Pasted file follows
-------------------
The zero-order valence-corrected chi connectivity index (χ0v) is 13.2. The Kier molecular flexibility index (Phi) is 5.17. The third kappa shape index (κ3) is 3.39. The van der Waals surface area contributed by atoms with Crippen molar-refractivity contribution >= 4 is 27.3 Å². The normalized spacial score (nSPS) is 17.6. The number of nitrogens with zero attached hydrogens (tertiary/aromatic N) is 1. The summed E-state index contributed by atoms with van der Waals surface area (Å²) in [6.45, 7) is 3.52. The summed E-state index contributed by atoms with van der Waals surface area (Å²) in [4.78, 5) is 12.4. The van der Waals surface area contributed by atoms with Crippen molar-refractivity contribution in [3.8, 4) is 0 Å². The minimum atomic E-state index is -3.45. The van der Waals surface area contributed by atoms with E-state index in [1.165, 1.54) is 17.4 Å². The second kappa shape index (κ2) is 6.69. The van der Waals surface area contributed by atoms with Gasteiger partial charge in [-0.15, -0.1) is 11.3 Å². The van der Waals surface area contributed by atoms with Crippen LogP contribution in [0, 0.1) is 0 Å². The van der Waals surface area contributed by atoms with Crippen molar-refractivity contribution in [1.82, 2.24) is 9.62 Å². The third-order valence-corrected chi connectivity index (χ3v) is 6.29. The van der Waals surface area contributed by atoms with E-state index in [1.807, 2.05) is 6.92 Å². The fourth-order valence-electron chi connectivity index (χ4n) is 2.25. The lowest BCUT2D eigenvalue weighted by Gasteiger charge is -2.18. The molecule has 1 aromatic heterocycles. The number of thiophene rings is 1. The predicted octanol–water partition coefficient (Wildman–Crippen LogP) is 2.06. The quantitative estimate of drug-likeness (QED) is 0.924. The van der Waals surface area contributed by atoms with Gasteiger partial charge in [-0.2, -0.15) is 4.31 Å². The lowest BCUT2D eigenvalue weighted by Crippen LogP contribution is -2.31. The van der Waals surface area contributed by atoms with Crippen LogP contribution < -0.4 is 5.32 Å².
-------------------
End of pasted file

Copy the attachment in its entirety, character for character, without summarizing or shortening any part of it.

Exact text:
The zero-order valence-corrected chi connectivity index (χ0v) is 13.2. The Kier molecular flexibility index (Phi) is 5.17. The third kappa shape index (κ3) is 3.39. The van der Waals surface area contributed by atoms with Crippen molar-refractivity contribution >= 4 is 27.3 Å². The normalized spacial score (nSPS) is 17.6. The number of nitrogens with zero attached hydrogens (tertiary/aromatic N) is 1. The summed E-state index contributed by atoms with van der Waals surface area (Å²) in [6.45, 7) is 3.52. The summed E-state index contributed by atoms with van der Waals surface area (Å²) in [4.78, 5) is 12.4. The van der Waals surface area contributed by atoms with Crippen molar-refractivity contribution in [3.8, 4) is 0 Å². The minimum atomic E-state index is -3.45. The van der Waals surface area contributed by atoms with E-state index in [1.165, 1.54) is 17.4 Å². The second kappa shape index (κ2) is 6.69. The van der Waals surface area contributed by atoms with Gasteiger partial charge in [-0.15, -0.1) is 11.3 Å². The van der Waals surface area contributed by atoms with Crippen LogP contribution in [0, 0.1) is 0 Å². The van der Waals surface area contributed by atoms with Crippen molar-refractivity contribution in [1.82, 2.24) is 9.62 Å². The third-order valence-corrected chi connectivity index (χ3v) is 6.29. The van der Waals surface area contributed by atoms with E-state index in [1.807, 2.05) is 6.92 Å². The fourth-order valence-electron chi connectivity index (χ4n) is 2.25. The lowest BCUT2D eigenvalue weighted by Gasteiger charge is -2.18. The molecule has 1 aromatic heterocycles. The number of thiophene rings is 1. The predicted octanol–water partition coefficient (Wildman–Crippen LogP) is 2.06. The quantitative estimate of drug-likeness (QED) is 0.924. The van der Waals surface area contributed by atoms with Gasteiger partial charge in [-0.2, -0.15) is 4.31 Å². The lowest BCUT2D eigenvalue weighted by Crippen LogP contribution is -2.31. The van der Waals surface area contributed by atoms with Crippen LogP contribution < -0.4 is 5.32 Å².